Science vs. Philosophy: Return to Unity Term Paper

Pages: 13 (4240 words)  ·  Bibliography Sources: 0  ·  Level: College Senior  ·  Topic: Black Studies - Philosophy

Relationship/Science-Philosophy

The Relationship Between Science and Philosophy: Return to Unity is predicated on the concept that the dichotomy between the two disciplines was artificially created in order to achieve various desirable ends, and that this dichotomy now no longer serves mankind and is being replaced by a 'discipline' that not only brings science and philosophy into relationship, but virtually unifies them.

In order to support this assertion, an extensive literature review will be conducted, tracing both the separation and reunification of science and philosophy. In addition, new material will be sought from current thinkers in both nominal fields, science and philosophy. Perhaps the foremost thinker nominally from science working n the field is Britain's Stephen Hawking; while it will probably not be possible to obtain new material from Hawking, disciples of his will be consulted if possible. In the field of philosophy, additional new material will be sought from currently working metaphysicians, many of whom can be located through such organizations as Religious Science International.

The information will be developed as a qualitative study, with emphasis on drawing the parallels between pre-Greek concepts of science and philosophy and today's drive toward recombining the two.

Part Two:

The Relationship Between Science and Philosophy: Return to Unity

Abstract

In the primordial 'soup,' there was no science and no philosophy; there was just 'being.' When man, with his sentient nature, arrived, the 'soup' became a source of both activity (science) and thought about that activity (philosophy). It is likely early man saw no difference between the two; it took later, 'rational' men to define and dissociate various fields of study. However, in recent decades, it has begun to appear that these are in many ways unnatural divisions, produced by unsophisticated thinkers to advance the species. Now, however, integrative thinking would seem a necessity to deal with a world so complex -- and finally known to be so complex -- that considering any single aspect of anything is likely to produce only limited success in understanding. Understanding is, in fact, the aim of both science and philosophy. Today, it appears that science -- once thought a mechanical process -- is the prime mover of a closer relationship, even a unity, of science and philosophy.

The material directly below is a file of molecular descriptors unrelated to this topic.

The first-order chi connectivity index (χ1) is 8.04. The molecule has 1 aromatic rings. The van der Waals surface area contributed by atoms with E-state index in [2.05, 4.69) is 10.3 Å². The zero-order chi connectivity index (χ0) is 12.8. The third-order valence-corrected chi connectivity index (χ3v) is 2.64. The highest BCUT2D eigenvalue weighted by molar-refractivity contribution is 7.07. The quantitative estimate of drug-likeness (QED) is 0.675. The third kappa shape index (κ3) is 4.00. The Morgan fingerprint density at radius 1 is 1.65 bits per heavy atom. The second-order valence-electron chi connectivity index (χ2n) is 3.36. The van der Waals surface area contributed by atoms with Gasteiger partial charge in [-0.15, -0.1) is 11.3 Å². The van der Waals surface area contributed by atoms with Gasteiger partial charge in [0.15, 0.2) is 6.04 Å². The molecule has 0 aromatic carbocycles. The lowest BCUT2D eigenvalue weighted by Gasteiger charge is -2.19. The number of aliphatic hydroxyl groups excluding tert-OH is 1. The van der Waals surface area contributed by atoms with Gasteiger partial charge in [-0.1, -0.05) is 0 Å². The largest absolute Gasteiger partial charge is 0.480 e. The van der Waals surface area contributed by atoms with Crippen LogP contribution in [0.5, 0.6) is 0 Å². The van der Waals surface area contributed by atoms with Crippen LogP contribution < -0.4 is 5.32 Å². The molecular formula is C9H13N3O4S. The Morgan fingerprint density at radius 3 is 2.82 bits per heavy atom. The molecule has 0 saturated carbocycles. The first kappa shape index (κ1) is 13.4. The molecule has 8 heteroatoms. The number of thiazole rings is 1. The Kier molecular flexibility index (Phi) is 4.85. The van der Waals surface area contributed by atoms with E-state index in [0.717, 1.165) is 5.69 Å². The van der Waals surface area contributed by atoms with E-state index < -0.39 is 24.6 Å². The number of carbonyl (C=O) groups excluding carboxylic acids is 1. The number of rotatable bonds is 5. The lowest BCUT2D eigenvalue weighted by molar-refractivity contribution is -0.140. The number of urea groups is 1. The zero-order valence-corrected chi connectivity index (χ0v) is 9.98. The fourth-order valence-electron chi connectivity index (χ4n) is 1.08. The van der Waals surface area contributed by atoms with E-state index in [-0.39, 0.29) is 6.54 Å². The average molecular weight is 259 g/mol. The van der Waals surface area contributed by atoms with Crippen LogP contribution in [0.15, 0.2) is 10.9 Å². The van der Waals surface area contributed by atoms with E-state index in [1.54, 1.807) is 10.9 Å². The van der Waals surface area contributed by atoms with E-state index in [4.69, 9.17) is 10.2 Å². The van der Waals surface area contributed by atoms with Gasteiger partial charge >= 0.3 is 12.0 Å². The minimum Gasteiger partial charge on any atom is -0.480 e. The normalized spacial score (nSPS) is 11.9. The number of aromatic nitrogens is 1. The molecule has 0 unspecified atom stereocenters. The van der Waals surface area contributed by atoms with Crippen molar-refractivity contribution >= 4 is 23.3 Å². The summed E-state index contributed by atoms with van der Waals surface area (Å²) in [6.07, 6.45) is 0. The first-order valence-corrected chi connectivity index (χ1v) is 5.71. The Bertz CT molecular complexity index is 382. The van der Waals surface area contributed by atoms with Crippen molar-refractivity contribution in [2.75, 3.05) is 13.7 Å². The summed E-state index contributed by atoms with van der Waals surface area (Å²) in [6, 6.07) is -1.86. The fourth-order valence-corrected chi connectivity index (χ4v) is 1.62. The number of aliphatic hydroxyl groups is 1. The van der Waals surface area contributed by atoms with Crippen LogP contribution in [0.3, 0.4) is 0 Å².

Chapter One: Introduction and statement of the problem

For the last half of the twentieth century, the question, "Is God dead?" seemed to have been answered in the affirmative; God had been replaced by science. There was, in some minds, no longer a need for theology, so why should there be a need for theology's younger brother, philosophy? In addition to the God question, giants of modern thought, particularly Jean Paul Sartre and Simone de Beauvoir, had done as much as any bank of intercontinental ballistic missiles to convince the world's population that living for today was a rational response to life's problems, and, in the end, it didn't matter anyway. It is easy to see how such thinking could lead directly to the elevation of science to the position of savior. Three-quarters of the way through the 20th century, it appeared as if God was dead and the rest of us would soon be, too, unless science found some way to save us. The dichotomy was complete. One was a scientist, or one was deluded into asking emasculated gods for salvation.

In some quarters, notably in the fundamentalist right of U.S. politics, the dichotomy lives on. There are those who believe stem cell research -- science -- is anathema to their construct of God; there are those who believe stem cell research is simply another expression of the gifts given by God to help mankind. There are those who are completely neutral on the subject, as well as on other subjects that spark intense and sometimes acrimonious debate between the believers in science, and those who believe the answers to life reside in philosophy, including theology or not.

Strangely enough, there is a large groundswell of belief that is attempting to return to an Aristotelian age, or even a pre-Aristotelian age, in which science and philosophy are one. Known as New Age thought, or metaphysics, it encompasses the truly intangible (the speed of thought, the hundredth monkey theory and so on) as well as the mildly tangible (quarks) and the tangible....stem cells, for example.